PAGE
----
Backyard garden makes big comeback (Google / Glasgow Daily Times)

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Backyard garden makes big comeback

Glasgow Daily Times

GLASGOW The high price of food and the sluggish economy have many wondering if the backyard garden is making a comeback. In southcentral Kentucky, all the arrows are pointing to “yes.” The trend of home gardening, once thought of as dead, is truly blossoming again. “The sale of vegetable seeds are up significantly,” Steve Robertson of Glasgow’s Southern States said. “Vegetable slips and plants are on the rise, too.” It’s Robertson’s opinion that more people are planting gardens of their own. Metcalfe’s Extension Service joined forces with Community Action in order to help teach green gardeners the tricks of the trade.

“When we give out the seed vouchers, we sometimes find out what the needs are and offer growing and preservation classes,” Leslie Talley of Community Action of Southern Kentucky said. Timely topics like container gardening and small space gardening are amongst the interests discussed.

“We have a follow-up later in the year to see how much they have saved and we talk about ways to better utilize the money they saved by gardening to offset the higher cost of living.”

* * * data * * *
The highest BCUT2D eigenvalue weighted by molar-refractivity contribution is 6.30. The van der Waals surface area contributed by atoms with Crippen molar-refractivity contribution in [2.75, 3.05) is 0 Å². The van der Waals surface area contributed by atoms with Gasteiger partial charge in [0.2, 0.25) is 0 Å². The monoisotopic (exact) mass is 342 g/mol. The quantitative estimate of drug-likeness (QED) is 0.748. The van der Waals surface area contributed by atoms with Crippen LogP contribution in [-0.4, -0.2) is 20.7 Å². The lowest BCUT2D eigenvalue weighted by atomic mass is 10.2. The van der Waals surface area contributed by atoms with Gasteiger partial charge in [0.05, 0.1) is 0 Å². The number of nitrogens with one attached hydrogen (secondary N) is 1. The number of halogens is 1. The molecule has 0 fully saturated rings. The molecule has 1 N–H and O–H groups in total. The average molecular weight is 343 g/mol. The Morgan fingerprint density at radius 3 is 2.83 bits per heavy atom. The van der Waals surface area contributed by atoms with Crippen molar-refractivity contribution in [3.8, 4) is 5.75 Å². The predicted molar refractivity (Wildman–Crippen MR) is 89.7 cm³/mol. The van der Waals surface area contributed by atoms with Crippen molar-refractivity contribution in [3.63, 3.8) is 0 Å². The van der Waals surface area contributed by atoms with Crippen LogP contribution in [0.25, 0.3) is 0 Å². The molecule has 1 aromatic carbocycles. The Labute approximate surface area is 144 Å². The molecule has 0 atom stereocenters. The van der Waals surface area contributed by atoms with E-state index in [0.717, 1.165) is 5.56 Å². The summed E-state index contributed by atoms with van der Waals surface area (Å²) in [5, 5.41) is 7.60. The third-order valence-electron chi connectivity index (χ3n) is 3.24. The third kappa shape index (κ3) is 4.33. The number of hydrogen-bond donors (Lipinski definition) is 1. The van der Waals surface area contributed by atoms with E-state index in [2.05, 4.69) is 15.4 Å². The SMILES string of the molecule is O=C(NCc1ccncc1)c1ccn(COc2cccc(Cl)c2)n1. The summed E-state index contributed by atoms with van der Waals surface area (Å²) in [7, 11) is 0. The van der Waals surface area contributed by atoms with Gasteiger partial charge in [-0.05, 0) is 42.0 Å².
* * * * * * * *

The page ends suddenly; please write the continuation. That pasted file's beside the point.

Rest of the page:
This year, 660 vouchers were made available to the region and 658 were utilized.

Those who have gardened in the past are looking at their garden in a whole new way.

Gene and Connie Avery have always been avid gardeners, but the state of the economy prompted them to make the most of this summer’s growing season.

“This year we moved the garden and expanded it,” Connie Avery said. “We’ve always liked to garden but we feel it is more important now.”

The Averys’ garden not only helps provide for the family during the harvest season, but the couple hopes to reap continual benefits in the coming months.

“We plan to preserve whatever we can and get whatever we can out of it,” Connie Avery said.

The Averys say that taking matters into their own hands gives them peace of mind and a sense of control and stability in hard times.


Published by

Willem Van Cotthem

Honorary Professor of Botany, University of Ghent (Belgium). Scientific Consultant for Desertification and Sustainable Development.